Thirty years of cutaneous leishmaniasis in Tadla-Azilal focus, Morocco

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Cutaneous leishmaniasis (CL) due to Leishmania tropica is a major health problem in Tadla-Azilal focus, Morocco, where the first case was registered, here, in one locality named Tanant in 1987. So far, CL remains endemic and largely widespread. The objective of this study was to analyze the current eco-epidemiological situation after thirty years of active transmission. Data used are the official ones, obtained from the Moroccan Ministry of Health. Between 1998 and 2015, 5518 CL cases were registered in three provinces; Azilal, Béni Mellal and Fquih Ben Salah. CL has spread, from the historical focus in Azilal along two axes; one to the Northeastern Mountains and the other to the Northwestern plains. CL infected both genders and all ages, with large number of women (53%) and children (75% had <9 years old). More interestingly, age range at risk was larger within females than males, and this difference was more pronounced in Fquih Ben Salah where the disease had newly emerged. Similarly, age ranges at risk were larger and fluctuated significantly each year particularly in new emerging areas in Béni Mellal and Fquih Ben Salah. All these variations may testify, at least in part, to the process of acquiring immunity. Altitude structured CL spatiotemporal distribution. CL was more prevalent in two altitudes ranges; 400–500 m and 800–900 m. The situation and duration of period of diagnostic of CL varied largely according to the altitude. These different scenarios could be related to the seasonal dynamics of vector populations.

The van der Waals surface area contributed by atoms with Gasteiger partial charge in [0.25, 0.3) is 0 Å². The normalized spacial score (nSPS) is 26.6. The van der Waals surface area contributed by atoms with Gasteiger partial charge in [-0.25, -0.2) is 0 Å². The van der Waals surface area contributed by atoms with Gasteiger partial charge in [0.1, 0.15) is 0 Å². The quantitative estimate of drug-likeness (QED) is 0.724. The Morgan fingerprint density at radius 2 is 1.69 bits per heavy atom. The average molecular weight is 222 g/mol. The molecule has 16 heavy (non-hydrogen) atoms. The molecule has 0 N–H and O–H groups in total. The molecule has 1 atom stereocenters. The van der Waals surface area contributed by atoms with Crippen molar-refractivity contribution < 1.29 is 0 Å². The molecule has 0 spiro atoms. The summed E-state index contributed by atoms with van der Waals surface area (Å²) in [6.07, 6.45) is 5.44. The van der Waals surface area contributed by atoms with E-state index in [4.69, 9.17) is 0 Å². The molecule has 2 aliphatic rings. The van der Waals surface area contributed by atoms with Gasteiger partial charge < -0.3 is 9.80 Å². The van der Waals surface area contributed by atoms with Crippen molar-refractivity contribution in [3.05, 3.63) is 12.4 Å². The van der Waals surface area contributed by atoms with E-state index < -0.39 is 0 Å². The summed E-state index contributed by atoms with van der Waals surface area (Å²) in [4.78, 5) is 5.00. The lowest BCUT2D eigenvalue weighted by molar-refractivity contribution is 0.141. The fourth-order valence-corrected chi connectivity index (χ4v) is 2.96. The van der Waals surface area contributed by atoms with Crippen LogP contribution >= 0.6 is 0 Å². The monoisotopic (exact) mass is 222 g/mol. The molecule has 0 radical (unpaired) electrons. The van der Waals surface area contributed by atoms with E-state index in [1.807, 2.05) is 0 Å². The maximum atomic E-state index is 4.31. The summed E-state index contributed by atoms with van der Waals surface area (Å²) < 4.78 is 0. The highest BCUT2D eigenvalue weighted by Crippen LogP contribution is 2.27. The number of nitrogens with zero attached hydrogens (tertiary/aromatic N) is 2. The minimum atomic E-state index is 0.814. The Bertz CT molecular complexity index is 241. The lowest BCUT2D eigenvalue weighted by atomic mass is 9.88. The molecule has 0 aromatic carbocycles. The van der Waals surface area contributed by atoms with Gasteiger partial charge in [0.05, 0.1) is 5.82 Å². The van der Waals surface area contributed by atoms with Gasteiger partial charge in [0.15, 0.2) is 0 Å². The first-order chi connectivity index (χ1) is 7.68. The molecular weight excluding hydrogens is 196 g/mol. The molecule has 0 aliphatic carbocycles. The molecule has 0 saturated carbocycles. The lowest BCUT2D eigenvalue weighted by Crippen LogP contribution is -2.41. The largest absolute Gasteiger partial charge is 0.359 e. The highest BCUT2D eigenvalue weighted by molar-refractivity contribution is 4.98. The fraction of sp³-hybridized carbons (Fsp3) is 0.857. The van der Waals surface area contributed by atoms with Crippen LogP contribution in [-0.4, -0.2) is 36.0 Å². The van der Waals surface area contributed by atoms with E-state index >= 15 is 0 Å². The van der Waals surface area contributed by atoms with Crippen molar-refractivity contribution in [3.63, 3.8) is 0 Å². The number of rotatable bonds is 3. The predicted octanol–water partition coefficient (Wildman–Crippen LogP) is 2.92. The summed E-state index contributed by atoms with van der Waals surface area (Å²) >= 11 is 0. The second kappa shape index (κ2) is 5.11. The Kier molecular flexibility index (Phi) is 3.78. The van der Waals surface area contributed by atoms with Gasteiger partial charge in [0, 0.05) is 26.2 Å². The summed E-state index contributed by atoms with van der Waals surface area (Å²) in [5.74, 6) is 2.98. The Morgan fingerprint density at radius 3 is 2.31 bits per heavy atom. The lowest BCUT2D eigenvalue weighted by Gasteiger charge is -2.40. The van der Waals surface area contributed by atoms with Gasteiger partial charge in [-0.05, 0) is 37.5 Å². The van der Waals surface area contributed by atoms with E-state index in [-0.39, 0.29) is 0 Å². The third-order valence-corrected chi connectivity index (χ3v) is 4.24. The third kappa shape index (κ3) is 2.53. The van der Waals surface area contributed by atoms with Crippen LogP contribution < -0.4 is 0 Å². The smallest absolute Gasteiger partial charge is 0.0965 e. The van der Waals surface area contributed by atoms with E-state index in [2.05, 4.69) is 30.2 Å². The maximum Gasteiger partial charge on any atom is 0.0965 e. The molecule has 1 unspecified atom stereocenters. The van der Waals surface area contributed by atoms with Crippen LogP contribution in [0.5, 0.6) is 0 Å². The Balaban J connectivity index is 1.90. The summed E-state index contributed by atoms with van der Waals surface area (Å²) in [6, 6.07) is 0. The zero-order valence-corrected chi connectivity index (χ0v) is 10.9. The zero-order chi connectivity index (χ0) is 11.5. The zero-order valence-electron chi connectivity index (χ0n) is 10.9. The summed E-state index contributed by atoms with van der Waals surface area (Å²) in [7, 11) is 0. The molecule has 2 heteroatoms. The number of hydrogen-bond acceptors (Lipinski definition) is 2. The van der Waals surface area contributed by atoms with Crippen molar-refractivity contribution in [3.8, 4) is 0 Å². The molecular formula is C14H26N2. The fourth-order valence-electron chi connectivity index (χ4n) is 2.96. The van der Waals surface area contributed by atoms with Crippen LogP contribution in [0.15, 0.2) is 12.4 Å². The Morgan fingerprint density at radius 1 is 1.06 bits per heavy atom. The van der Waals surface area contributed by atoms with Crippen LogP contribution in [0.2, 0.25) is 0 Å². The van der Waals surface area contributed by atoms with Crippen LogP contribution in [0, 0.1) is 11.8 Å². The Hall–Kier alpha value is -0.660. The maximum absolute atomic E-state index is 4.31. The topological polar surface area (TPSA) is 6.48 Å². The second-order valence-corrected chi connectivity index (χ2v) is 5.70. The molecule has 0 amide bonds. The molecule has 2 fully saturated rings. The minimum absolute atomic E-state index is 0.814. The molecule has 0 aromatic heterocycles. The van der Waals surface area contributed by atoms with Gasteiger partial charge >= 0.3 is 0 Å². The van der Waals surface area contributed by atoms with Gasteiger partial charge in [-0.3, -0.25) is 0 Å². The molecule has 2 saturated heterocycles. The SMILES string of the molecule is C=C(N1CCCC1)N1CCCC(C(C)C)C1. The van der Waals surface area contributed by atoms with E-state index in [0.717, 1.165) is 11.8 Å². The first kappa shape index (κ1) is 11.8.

Abou-Elaaz, F. zahra, Outourakht, A., Bouhout, S., Himmi, O., & Guernaoui, S. (2019). Thirty years of cutaneous leishmaniasis in Tadla-Azilal focus, Morocco. Parasite Epidemiology and Control, 4.

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